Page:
One of the big ones this year was in our own village of Ettenheimmuenster.  We were celebrating the town's 30-year Verein's Fastnacht participation, so it was an important event.  I have never seen so many people in our town as on that day (Sunday, January 24th).  Seventy-one Vereins from that many communities participated in the parade, with a total of 2,500 people walking and marching.  The parade lasted for more than two hours; in fact, it was still winding its way all over the village after the last group passed me by.

The young and the old, mothers and fathers, babies in carriages and wagons were all part of the parade and all were in costume.  Each town has their own unique dress and masks; the latter are carved by local carvers and can be expensive.  A worthwhile museum in which to see many of these wonderful old masks is in Kenzingen, about 15 minutes south of us.  The masks can be both beautiful and ugly at the same time!

Above and below are some children who are part of the parade. 

Below are children watching the parade.

Below, another two groups in the parade.

After the parade, I tried walking up the main street.  It was almost impossible because of the crowds milling around, many getting a bite to eat at some of the various food booths--for such things as slices of Flammen Kuchen (pastry topped with sour cream and Schinken or fried bacon pieces), gulash soup, Broetchen (rolls) filled with various types of sausage-- or having a glass of hot Gluehwein to warm the hands and the insides on that chilly day.  Underneath, a group of youngsters enjoying some Wurst (sausages) in a Broetchen.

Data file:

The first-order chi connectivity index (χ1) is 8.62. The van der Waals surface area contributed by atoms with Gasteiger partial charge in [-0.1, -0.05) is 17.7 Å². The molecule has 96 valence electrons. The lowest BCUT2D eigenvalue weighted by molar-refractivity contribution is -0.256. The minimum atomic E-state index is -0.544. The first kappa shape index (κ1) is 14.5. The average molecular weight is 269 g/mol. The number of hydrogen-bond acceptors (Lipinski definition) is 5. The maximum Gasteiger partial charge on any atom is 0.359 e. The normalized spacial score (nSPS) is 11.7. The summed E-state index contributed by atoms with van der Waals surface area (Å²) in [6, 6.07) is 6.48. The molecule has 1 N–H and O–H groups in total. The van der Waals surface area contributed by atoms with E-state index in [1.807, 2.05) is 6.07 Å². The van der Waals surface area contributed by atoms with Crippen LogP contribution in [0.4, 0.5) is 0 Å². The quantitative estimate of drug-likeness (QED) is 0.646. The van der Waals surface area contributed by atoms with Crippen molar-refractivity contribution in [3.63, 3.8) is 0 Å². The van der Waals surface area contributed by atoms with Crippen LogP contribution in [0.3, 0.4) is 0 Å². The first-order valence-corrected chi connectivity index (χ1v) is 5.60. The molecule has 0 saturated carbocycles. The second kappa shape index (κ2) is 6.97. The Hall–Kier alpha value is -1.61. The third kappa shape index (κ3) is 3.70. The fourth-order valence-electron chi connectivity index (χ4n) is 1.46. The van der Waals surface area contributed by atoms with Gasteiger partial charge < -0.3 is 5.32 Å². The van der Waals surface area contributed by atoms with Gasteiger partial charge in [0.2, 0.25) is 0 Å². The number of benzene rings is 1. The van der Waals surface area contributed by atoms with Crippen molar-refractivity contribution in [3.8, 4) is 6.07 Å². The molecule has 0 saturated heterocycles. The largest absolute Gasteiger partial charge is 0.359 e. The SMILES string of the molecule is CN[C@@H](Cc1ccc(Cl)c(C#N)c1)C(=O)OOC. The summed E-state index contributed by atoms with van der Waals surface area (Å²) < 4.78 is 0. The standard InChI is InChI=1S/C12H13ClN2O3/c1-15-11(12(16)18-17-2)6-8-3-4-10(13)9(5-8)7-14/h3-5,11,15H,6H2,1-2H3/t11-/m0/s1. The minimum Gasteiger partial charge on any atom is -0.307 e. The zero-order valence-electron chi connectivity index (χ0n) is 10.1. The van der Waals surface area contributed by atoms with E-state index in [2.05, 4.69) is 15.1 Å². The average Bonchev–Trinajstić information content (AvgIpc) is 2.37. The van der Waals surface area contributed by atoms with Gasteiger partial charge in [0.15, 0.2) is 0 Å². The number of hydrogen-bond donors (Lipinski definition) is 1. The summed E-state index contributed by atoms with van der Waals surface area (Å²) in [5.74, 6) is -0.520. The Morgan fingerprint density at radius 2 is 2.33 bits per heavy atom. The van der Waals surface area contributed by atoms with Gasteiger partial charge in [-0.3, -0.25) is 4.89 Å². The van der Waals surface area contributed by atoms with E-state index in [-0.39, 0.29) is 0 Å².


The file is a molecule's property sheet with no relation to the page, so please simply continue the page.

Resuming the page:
A food tent with our church partly shown at the back and the cafe in town doing some business during the parade and the aftermath. 

Some advertising of food offered at the various booths.

Below right, a view of our church, which is more than 350 years old, on the main street.  It is a pilgrimage church with one of the few Silbermann organs in the world.

I eventually gave up walking through town and headed back up the hill towards home.  As I approached our house, I caught up to our next-door neighbours, Robert and Hannelore.  He and I are often outside at the same time on Saturdays sweeping up before the weekend.  His remark to me was, "Janet, at least we don't have to do any sweeping today!" 

"Thank goodness!" was my reply.  The next morning there was confetti, straw and mess everywhere on the streets below us.  Unbelievable!  But by the end of that day, just about all of it was gone and by Tuesday, there wasn't a sign of what had been.  Some people had been sweeping outside their doors for several hours to get things neat and clean again.